As you all know, I think the ecology of the Gulf of California has,
along with higher CO2 for gas exchange, caused the drought in the
Southwest. Interesting article in this regard. But keep in mind that
presently no water flows into the Gulf itself--flows are used by the
Mexicans as well:
Wave coming down the Colorado
Fri Nov 19, 6:20 AM ET Top Stories - USATODAY.com
By Patrick O'Driscoll, USA TODAY
The federal government will unleash a torrent of reservoir water down
the Colorado River starting Sunday in an experiment to rebuild
beaches that provide habitat for endangered wildlife and campsites
for thousands of Grand Canyon tourists.
The Interior Department will open giant valves in Glen Canyon Dam in
Arizona to begin what the agency calls "a high flow test study." At
the peak of the test, the dam will release enough water to fill
370,000 bathtubs each minute for 60 straight hours.
The five-day "flush," ending Thanksgiving night, should push
downstream almost a million tons of sediment that washed into the
Colorado from a side canyon this fall after weeks of storms.
If the experiment works, that sediment will rebuild sandbars critical
to rare fish, birds and snails that inhabit the canyon. Those
creatures became imperiled after the dam and Lake Powell reservoir
were built in 1963, abruptly stopping the flow of more than 90% of
the river's sand and sediment.
If the experiment fails, critics, such as the Sierra Club (news - web
sites), will continue to press for other measures. Among them:
tearing down the dam or hauling sediment from above Glen Canyon Dam
by truck or pipeline to spots downstream, including Grand Canyon
Removing the dam, an idea suggested decades ago by environmental
activists and a few scientists, gained renewed attention after a
similar water-release experiment in 1996 failed. That attempt did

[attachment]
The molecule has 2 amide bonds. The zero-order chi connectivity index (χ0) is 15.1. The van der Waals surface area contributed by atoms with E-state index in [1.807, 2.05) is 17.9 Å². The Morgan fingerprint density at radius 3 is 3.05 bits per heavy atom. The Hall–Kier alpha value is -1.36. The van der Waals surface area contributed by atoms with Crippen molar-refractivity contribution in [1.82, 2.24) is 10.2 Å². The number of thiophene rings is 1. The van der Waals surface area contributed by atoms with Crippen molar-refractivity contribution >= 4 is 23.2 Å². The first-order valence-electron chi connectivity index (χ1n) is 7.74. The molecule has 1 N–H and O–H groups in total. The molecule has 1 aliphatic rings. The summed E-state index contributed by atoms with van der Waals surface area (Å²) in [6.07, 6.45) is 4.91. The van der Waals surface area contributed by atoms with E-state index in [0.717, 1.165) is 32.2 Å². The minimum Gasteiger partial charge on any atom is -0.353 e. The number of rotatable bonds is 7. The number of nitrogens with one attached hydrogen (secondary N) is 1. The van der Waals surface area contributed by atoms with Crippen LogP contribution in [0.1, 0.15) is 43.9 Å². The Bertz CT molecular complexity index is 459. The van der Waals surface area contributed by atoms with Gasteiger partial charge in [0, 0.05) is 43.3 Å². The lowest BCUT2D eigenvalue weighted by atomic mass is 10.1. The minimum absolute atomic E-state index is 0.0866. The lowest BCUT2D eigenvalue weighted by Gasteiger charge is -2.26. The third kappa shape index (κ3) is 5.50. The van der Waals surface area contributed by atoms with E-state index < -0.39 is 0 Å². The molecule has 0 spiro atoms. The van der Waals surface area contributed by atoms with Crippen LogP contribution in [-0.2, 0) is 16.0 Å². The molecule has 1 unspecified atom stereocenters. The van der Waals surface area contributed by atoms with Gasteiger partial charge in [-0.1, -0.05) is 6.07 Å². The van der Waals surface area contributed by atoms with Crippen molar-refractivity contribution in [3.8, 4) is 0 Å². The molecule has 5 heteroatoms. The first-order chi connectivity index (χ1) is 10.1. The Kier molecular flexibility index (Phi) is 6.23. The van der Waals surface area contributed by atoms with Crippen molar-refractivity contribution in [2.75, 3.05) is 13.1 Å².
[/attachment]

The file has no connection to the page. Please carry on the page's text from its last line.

rebuild more than 50 beaches and sandbars. But within months, river
erosion melted them away again.
Bennett Raley, assistant Interior secretary for water and science,
says he is optimistic this experiment will help develop strategies
less radical than tearing down the dam to aid the canyon's ecology
and recreation. He says removing the dam is an idea that won't float.
"Glen Canyon Dam is there. It's not going anywhere," Raley
says. "Periodic discussion about tearing it down or draining (Lake
Powell) are fun for those that engage in that rhetoric, but that's
not the real world."
The sandy deposits blocked by the dam and reservoir are vital because
they create a habitat for the humpback chub, an oversized minnow
whose numbers have shrunk to 2,000 fish. The sediment also anchors
plants that shelter an endangered bird, the Southwestern willow
In addition, beaches created by the deposits are campsites for tens
of thousands of people who raft the Colorado each year on trips
through the Grand Canyon.
Federal laws protect the rare species and require the National Park
Service to preserve places like the Grand Canyon for future
generations. But the dam and reservoir also have become essential to
human life in the West by providing hydroelectric power and a
critical supply of water.
As the Interior Department tries to balance the needs of people and
the canyon's ecology, biologists are skeptical of the water-release
"It is not a long-term solution, it is a Band-Aid," says river
scientist Dave Wegner of Durango, Colo., who headed the team that
managed the 1996 release. "It will move sediment around, but the
(erosion) process will continue."
Wegner, a board member of the Glen Canyon Institute, a conservation
advocacy group, now favors building fewer dams and removing others.
He isn't advocating that Glen Canyon Dam be torn down, but he thinks
dredging sediment from above it and moving it